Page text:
September 12, 2008 in Business

Home fulfills ‘triple-bottom line’

 
Photos by CHRISTOPHER ANDERSON photo

Jim Sheehan visits the site of his new home in the Peaceful Valley area on the Spokane River just west of downtown Spokane. The home has many energy conservation features, such as solar panels on the roof and in-floor heating.
(Full-size photo)(All photos)

The man who oversaw renovation of two downtown edifices with environmentally friendly features and an aim to build community is bringing those philosophies home.

To be precise, he is using both building methods and physical pieces from the Community and Saranac buildings – from fire-blackened brick to old-growth timber – in his “green” house.

When Jim Sheehan moves into his rebuilt Peaceful Valley residence in coming weeks, a large solar array on the roof will provide electricity. A buried water tank will provide hundreds of gallons for a planned vegetable garden. And when he takes a short walk down a path to the Spokane River, he will tread on stairs made from curbs that once lined downtown streets.

Sheehan sees the home as a model for sustainable building, including reusing materials and incorporating local goods. He boasts it is “probably as green or the greenest house in the state.”

“It’s a moral issue because for me, we’re at a place right now where we have to reduce the human footprint on Earth,” he said. “I’m lucky I have some means, and I can do some things.”

The tan, 2,500-square-foot home with finished basement stands out along West Clarke Avenue. Sheehan purchased the property two years ago for $750,000, property records show. He declined to reveal the project cost.

Sheehan, a former public defender who received an unexpected inheritance, bought and refurbished the downtown buildings on West Main Avenue, filling them with organizations ranging from a nonprofit law firm to an art house theater. Those projects also reused components and incorporated large solar arrays and water tanks.

“When we started working on the Saranac about four years ago, it was difficult and it was a little bit more expensive because we didn’t know where to go, and we didn’t know what the materials were,” he said. “But it’s really dramatically changed now. We just called and ordered all of the things that we’ve gotten here. It’s all local companies, local access, and it’s definitely affordable.”

Last month, the solar array on his home generated 1,442 kilowatt-hours of electricity, about three times what Sheehan anticipates he will use each month. He intends to sell extra power to Avista Utilities, although he expects to about break even.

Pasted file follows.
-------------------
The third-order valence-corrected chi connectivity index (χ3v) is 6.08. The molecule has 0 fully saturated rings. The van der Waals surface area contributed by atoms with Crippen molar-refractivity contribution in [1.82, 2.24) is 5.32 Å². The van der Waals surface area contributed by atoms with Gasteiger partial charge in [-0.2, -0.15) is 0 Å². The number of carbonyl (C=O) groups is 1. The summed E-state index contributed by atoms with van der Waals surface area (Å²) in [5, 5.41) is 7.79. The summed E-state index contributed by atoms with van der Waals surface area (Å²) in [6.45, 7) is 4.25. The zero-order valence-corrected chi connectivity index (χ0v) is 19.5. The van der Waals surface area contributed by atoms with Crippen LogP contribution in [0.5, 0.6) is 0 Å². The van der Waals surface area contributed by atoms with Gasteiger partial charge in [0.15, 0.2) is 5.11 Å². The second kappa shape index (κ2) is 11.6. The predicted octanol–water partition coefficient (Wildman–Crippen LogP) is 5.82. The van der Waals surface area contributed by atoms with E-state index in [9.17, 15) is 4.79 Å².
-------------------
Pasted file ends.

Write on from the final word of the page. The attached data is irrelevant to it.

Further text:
He also purchased new, energy-efficient appliances.

The home uses radiant heat that emanates from concrete floors made with fly ash. Elsewhere, floors consist of oak salvaged from old structures.

“When we build new construction or we remodel, it’s essential that we do it in a way that’s conscious and takes into account a triple-bottom line,” he said. “We have to consider social justice, economic justice and environmental justice. It’s not just about being economically feasible. It’s about taking into consideration all of the other things that come into play.”

In an effort to build community, the house includes a large room with a kitchen and full bath – “almost a retreat center,” Sheehan said – that can be used for meetings.

Wood for cabinets in the community room, like elsewhere in the house, came from the Saranac.

“This is 100-year-old old-growth fir,” Sheehan said, tracing old nail holes with his hands. “It’s just absolutely beautiful.”

In a small greenhouse at the front of the main floor, and on a gas fireplace, brick from the Community Building shows the remnants of a 1947 fire.

“There’s a whole lot more to being green than just material and design – that’s the manifestation,” Sheehan said. “But the philosophy is the triple-bottom line and the concern for others.

“And it creates a marvelous, karmic kind of atmosphere and energy in the space to know that what you’ve done, you haven’t taken away from other people and especially future generations.”

Bar, restaurant planned on Grand

The people who brought you the MarQuee Lounge in downtown Spokane plan another chic martini bar, this time on the lower South Hill near Sacred Heart Medical Center.

Three partners intend to open the bar, called Press, and a franchise of teriyaki restaurant Samurai Sam’s in a former quick oil change place at 909 S. Grand Blvd., said developer Jeremy Tangen.

The Press name is meant to invoke three variations of the word: the French press (the joint also will serve coffee), the vodka drink and the newspaper (they want to have papers from around the world).

Demolition just started within the last couple weeks. Tangen said he’d like to open the bar in about two months.

Scottsdale, Ariz.-based Samurai Sam’s says it offers fast, healthy teriyaki meals. Nearby stores are in Kennewick and Colville.

The shopping complex on Grand, owned by Dave Black Properties, also houses a Qdoba Mexican Grill and a Quiznos sub shop. Starbucks had tied up the former Quick Lane space for about eight months, but released it recently around the time it announced dramatic store downsizing, Tangen said.

Tangen’s partners are Matt Goodwin and Realtor Marianne Guenther.

Reach Parker Howell at (509) 459-5491 or at parkerh@spokesman.com.


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